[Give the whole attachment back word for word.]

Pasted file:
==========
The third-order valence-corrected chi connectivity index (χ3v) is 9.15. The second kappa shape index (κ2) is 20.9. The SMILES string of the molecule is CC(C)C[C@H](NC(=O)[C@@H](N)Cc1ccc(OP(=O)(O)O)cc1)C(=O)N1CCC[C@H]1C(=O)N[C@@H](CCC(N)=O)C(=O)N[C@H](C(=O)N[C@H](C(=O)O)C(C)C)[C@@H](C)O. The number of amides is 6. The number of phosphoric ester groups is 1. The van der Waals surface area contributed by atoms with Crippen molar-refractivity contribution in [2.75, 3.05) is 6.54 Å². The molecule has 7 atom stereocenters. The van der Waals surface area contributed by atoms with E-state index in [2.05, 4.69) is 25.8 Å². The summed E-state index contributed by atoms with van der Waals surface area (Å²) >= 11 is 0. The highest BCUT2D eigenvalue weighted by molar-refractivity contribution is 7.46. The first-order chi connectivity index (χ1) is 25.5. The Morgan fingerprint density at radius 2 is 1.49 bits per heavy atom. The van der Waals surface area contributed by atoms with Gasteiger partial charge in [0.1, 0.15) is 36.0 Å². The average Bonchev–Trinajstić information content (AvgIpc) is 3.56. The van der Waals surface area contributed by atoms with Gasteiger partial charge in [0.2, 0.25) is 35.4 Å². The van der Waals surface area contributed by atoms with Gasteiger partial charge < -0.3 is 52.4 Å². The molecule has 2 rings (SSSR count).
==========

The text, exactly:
The third-order valence-corrected chi connectivity index (χ3v) is 9.15. The second kappa shape index (κ2) is 20.9. The SMILES string of the molecule is CC(C)C[C@H](NC(=O)[C@@H](N)Cc1ccc(OP(=O)(O)O)cc1)C(=O)N1CCC[C@H]1C(=O)N[C@@H](CCC(N)=O)C(=O)N[C@H](C(=O)N[C@H](C(=O)O)C(C)C)[C@@H](C)O. The number of amides is 6. The number of phosphoric ester groups is 1. The van der Waals surface area contributed by atoms with Crippen molar-refractivity contribution in [2.75, 3.05) is 6.54 Å². The molecule has 7 atom stereocenters. The van der Waals surface area contributed by atoms with E-state index in [2.05, 4.69) is 25.8 Å². The summed E-state index contributed by atoms with van der Waals surface area (Å²) >= 11 is 0. The highest BCUT2D eigenvalue weighted by molar-refractivity contribution is 7.46. The first-order chi connectivity index (χ1) is 25.5. The Morgan fingerprint density at radius 2 is 1.49 bits per heavy atom. The van der Waals surface area contributed by atoms with Gasteiger partial charge in [0.1, 0.15) is 36.0 Å². The average Bonchev–Trinajstić information content (AvgIpc) is 3.56. The van der Waals surface area contributed by atoms with Gasteiger partial charge in [0.2, 0.25) is 35.4 Å². The van der Waals surface area contributed by atoms with Gasteiger partial charge < -0.3 is 52.4 Å². The molecule has 2 rings (SSSR count).